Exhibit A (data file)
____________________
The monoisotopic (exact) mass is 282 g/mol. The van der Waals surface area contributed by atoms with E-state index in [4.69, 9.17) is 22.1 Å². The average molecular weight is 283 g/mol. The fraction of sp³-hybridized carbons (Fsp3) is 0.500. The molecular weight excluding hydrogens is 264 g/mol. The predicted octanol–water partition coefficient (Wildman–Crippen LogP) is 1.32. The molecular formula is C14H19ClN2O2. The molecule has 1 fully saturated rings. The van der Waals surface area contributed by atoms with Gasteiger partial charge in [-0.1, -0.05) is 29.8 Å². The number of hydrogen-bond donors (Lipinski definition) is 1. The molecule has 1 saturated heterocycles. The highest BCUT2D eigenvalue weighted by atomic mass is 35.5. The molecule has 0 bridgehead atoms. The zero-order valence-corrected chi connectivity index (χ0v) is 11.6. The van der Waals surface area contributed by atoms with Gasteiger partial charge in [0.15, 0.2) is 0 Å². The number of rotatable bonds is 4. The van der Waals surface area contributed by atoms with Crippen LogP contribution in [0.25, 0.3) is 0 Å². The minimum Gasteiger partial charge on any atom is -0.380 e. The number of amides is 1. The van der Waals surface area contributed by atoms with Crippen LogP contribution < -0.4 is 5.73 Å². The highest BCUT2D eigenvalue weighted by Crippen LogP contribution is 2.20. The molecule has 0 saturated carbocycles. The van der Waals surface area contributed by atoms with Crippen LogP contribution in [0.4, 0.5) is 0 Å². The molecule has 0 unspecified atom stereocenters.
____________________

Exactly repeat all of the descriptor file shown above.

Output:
The monoisotopic (exact) mass is 282 g/mol. The van der Waals surface area contributed by atoms with E-state index in [4.69, 9.17) is 22.1 Å². The average molecular weight is 283 g/mol. The fraction of sp³-hybridized carbons (Fsp3) is 0.500. The molecular weight excluding hydrogens is 264 g/mol. The predicted octanol–water partition coefficient (Wildman–Crippen LogP) is 1.32. The molecular formula is C14H19ClN2O2. The molecule has 1 fully saturated rings. The van der Waals surface area contributed by atoms with Gasteiger partial charge in [-0.1, -0.05) is 29.8 Å². The number of hydrogen-bond donors (Lipinski definition) is 1. The molecule has 1 saturated heterocycles. The highest BCUT2D eigenvalue weighted by atomic mass is 35.5. The molecule has 0 bridgehead atoms. The zero-order valence-corrected chi connectivity index (χ0v) is 11.6. The van der Waals surface area contributed by atoms with Gasteiger partial charge in [0.15, 0.2) is 0 Å². The number of rotatable bonds is 4. The van der Waals surface area contributed by atoms with Crippen LogP contribution in [0.25, 0.3) is 0 Å². The minimum Gasteiger partial charge on any atom is -0.380 e. The number of amides is 1. The van der Waals surface area contributed by atoms with Crippen LogP contribution < -0.4 is 5.73 Å². The highest BCUT2D eigenvalue weighted by Crippen LogP contribution is 2.20. The molecule has 0 saturated carbocycles. The van der Waals surface area contributed by atoms with Crippen LogP contribution in [0.4, 0.5) is 0 Å². The molecule has 0 unspecified atom stereocenters.